Democrats think they have a shot at flipping the Texas House of Representatives for the first time since 2002 — and if they do, there’s a lot that can change come 2021.
State House Republicans have a slim eight-seat majority over Democrats. But the state Democratic Party has identified 22 races as priorities this election cycle, even as the party looks to defend 12 seats it flipped in 2018.
The Texas House last flipped to Republicans in 2002, and has remained conservative throughout the last 18 years, redrawing congressional district lines that helped solidify Republican influence.
Democrats now have their own shot at reshaping how the district maps are drawn: Next year is again a redistricting year, and a flipped House means Democrats would have more of a role in shaping Texas’ political future.
That’s one reason national groups are spending big money to elect Democrats across Texas, including $12 million from the group Forward Majority — double the amount the national Democratic super PAC had initially pledged to spend.
In their best case scenario, Democrats would only control one chamber of the state legislature, and Republican Gov. Greg Abbott would still lead the state.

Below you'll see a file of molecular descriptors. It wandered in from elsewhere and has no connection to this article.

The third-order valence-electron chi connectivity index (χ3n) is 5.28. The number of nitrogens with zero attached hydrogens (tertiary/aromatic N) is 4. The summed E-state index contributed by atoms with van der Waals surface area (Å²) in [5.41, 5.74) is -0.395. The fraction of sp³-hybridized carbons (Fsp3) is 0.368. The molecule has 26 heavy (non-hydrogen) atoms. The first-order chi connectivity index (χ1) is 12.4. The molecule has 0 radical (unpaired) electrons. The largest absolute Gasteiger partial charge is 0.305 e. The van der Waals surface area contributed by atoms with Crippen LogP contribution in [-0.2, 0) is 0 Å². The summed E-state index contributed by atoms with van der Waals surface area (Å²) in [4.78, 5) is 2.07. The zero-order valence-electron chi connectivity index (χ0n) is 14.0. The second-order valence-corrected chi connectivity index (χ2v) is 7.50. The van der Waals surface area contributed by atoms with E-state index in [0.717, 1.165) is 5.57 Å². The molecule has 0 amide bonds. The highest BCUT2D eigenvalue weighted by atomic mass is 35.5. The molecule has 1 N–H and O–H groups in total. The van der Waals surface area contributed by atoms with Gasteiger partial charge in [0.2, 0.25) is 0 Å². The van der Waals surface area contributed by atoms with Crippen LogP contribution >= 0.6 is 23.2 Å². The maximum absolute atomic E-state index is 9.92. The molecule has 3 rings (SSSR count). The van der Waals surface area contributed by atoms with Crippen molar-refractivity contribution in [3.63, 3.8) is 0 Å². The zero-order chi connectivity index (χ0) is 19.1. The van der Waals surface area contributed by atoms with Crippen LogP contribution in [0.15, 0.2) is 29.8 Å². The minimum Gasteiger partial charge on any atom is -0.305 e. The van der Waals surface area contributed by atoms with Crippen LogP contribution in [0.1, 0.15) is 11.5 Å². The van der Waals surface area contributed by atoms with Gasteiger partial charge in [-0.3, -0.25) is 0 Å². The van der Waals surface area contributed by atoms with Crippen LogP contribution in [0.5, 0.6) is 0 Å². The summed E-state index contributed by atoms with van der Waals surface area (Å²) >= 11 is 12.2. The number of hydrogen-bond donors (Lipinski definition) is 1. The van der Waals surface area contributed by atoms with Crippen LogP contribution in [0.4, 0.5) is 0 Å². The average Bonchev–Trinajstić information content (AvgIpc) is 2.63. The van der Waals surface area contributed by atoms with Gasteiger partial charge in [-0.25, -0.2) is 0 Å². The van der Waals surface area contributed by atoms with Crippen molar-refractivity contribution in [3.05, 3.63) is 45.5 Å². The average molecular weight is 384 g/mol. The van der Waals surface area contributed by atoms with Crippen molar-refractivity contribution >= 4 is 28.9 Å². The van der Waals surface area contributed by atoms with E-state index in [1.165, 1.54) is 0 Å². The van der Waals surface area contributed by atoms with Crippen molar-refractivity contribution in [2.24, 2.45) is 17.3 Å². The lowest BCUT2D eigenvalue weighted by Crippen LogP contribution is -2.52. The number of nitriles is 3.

But a flipped state house would also mean Democrats could influence the choice of next House speaker. State Rep. Dennis Bonnen, the current speaker, announced in October that he would not seek reelection after just 10 months on the job. Bonnen was caught on tape disparaging other members of the House, leading to calls for his resignation from members of both parties.
Legislators who have filed for the speaker race include Houston’s Senfronia Thompson, as well as Oscar Longoria from Mission and Trey Martinez Fischer of San Antonio. Republicans Dade Phelan of Beaumont, Trent Ashby of Lufkin, Chris Paddie of Marshall and Geanie Morrison of Victoria have all filed as well.
In addition to redistricting, COVID-19 is sure to play an outsized role in the 87th legislative session — especially as lawmakers have to contend with a budget shortfall thanks to falling sales tax revenue since the beginning of the pandemic.
Of course, Democrats come up short. Or, they could pick up just eight seats — leading to an unprecedented tie in the state House.